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Why do water heaters have a sacrificial anode?
Thursday, June 28, 2018
Here’s the short answer: to reduce the rate of corrosion on the interior surfaces of the water heater tank and thereby extend its life. All tanks eventually corrode through and leak, but a sacrificial anode slows the pace of the corrosion. Premium water heaters with an extended warranty have a bigger anode or two of them.
The long answer requires explaining how they work by a brief lesson in galvanic corrosion, which is an electrochemical disintegration that occurs when two different metals are immersed in an electrically conductive liquid like water. The presence of the metals in water creates a small electrical current—similar to the way a battery works, although the current is barely measurable—and the less “noble” of the metals on the galvanic scale corrodes away.
Multiple dissimilar metals are present on the interior of any tank water heater in the form of heating elements, drain nipples, immersion thermostats, and inlet and outlet nipples, along with the surface of the tank itself. Although the tank has a protective enamel interior coating, the enamel inevitably has microscopic holes and the overall coating will be gradually worn down by the water in the tank. So one of the bottom three “less noble” metals listed on the galvanic scale at right, or a combination of them, is installed as a long rod into the tank. Magnesium is the most common. The sacrificial anode rod literally sacrifices itself to protect the other tank components from corrosion.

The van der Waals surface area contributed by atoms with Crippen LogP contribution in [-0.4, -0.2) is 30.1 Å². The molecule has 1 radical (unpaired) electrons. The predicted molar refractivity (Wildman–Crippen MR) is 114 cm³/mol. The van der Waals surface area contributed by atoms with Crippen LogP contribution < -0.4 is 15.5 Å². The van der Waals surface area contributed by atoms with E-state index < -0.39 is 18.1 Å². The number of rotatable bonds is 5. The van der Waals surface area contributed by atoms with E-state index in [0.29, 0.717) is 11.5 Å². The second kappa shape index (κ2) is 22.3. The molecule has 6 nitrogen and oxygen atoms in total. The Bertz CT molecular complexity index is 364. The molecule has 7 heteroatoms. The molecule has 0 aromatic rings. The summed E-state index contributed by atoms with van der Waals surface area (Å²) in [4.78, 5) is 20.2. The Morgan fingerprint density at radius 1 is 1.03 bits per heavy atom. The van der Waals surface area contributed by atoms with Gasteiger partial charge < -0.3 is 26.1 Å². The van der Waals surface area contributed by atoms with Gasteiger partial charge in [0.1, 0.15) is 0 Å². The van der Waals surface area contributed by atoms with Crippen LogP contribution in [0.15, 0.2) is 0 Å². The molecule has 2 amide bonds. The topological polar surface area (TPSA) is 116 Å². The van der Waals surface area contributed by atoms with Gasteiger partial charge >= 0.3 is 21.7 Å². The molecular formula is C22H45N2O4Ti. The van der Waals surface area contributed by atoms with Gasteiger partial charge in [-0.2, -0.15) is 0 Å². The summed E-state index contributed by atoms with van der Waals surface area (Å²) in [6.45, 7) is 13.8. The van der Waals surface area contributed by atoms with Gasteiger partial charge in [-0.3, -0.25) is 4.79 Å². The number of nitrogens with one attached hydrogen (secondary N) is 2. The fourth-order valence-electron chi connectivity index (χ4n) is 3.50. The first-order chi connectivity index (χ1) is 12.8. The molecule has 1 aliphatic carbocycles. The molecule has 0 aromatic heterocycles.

The typical sacrificial anode is a straight rod about four feet long and 3/4-inch in diameter. Eventually the anode gets completely eaten away, leaving only a thin steel core with a few bits of the sacrificial metal still clinging to it. The continuing electrochemical reaction then attacks the interior tank surface, speeding up its demise, unless a new sacrificial anode is installed. Shown below is a couple of them pulled from old water heaters by our plumber friend, James Freeman, of J.W. Freeman Plumbing, with almost nothing left below the threaded tank fitting.
Because it can be impossible to position a four-foot long rod over the top of a water heater (where the anode opening is located) when it is installed in a cramped space, segmented replacement sacrificial anodes are available, like the one shown below.
Rheem Manufacturing has an excellent guide to replacing a sacrificial anode that you can download from the link below.
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